M. King Hubbert1903–1989
In 1931, Chief M.M. Leighton had a bold plan to invigorate the research capability of the Illinois State Geological Survey. Scouring the country for talent, he located the man he considered "one of the best trained geophysicists in the country", M. King Hubbert, then a 27-year-old Ph.D. candidate at the University of Chicago and an instructor at Columbia University. Although Chief Leighton was not successful in wooing the young Texan to his permanent staff, Hubbert was sufficiently intrigued to provide a geophysical assessment of a program outlined by Leighton and his staff. Hubbert asserted that electrical methods could be an effective and inexpensive tool to map fluorspar and fluorspar-controlling faults and to locate groundwater aquifers. Despite his admitted lack of experience in electrical methods, Hubbert offered to work summers for the Illinois State Geological Survey, conducting preliminary field tests and establishing a research group.
That first summer, the tests for locating both faults and groundwater supplies were very successful. The fluorspar study became a full-blown project, and Hubbert returned in 1932, 1934, and 1935 to complete the fieldwork in Illinois with J. Marvin Weller and in Kentucky with the U.S. Geological Survey. Meanwhile, Leighton, L.E. Workman, and later, Merlyn Buhle, followed up Hubbert's successful groundwater tests with a series of additional electrical investigations. They employed the Wenner method of investigation demonstrated by Hubbert. This method uses simple instrumentation and a symmetric, four-electrode array that is easy to explain to untrained helpers. In 1937, the researchers reported that, "although not infallible, it has been of great value to cities and villages that have heretofore found it difficult to obtain sufficient groundwater supplies." Electrical studies were established as an integral component to the groundwater service function of the Illinois State Geological Survey.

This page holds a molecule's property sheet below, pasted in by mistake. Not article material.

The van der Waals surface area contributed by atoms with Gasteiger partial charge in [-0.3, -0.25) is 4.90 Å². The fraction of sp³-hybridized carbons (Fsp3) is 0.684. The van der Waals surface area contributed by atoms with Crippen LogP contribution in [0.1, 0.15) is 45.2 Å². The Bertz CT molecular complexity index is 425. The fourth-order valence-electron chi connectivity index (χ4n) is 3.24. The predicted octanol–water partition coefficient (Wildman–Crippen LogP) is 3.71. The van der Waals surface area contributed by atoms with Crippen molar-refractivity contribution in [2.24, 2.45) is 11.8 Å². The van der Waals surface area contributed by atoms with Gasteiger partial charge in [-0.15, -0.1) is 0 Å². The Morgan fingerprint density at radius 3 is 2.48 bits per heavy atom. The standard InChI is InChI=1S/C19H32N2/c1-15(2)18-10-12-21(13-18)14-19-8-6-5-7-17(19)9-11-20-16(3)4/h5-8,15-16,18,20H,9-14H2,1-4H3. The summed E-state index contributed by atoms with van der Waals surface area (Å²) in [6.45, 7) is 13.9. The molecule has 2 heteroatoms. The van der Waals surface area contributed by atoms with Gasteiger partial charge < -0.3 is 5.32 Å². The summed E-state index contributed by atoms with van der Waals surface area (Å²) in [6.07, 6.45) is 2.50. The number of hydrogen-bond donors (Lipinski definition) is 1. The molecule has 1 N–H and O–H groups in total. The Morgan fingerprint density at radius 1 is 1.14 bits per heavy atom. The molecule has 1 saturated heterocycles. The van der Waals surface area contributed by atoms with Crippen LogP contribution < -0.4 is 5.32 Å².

Hubbert leveraged his newfound expertise in electrical methods to provide key insight into the theory of groundwater flow. Using the mathematical analogy that exists between the flow of electricity and the flow of water in porous media as a starting point, Hubbert wrote the definitive Theory of Ground Water Motion in 1940.
Later, Hubbert would become internationally renowned for his keen insights and assessments. Most famous was his 1956 prediction that American oil production would peak in 1966 and then fall off as reserves dwindled. Although he underestimated the reserves, the concept was essentially validated during the oil shortages of the 1970s.
Hubbert went on to publish over 70 articles and several books and was highly honored for his scientific and societal contributions when he died in 1989 at the age of 86.
Honored by Craig M. Bethke, Anne L. Erdmann, Beverly L. Herzog, Donald A. Keefer, and Timothy C. Young.
Citation contributed by Timothy H. Larson.
Updated 05/16/2011 SLD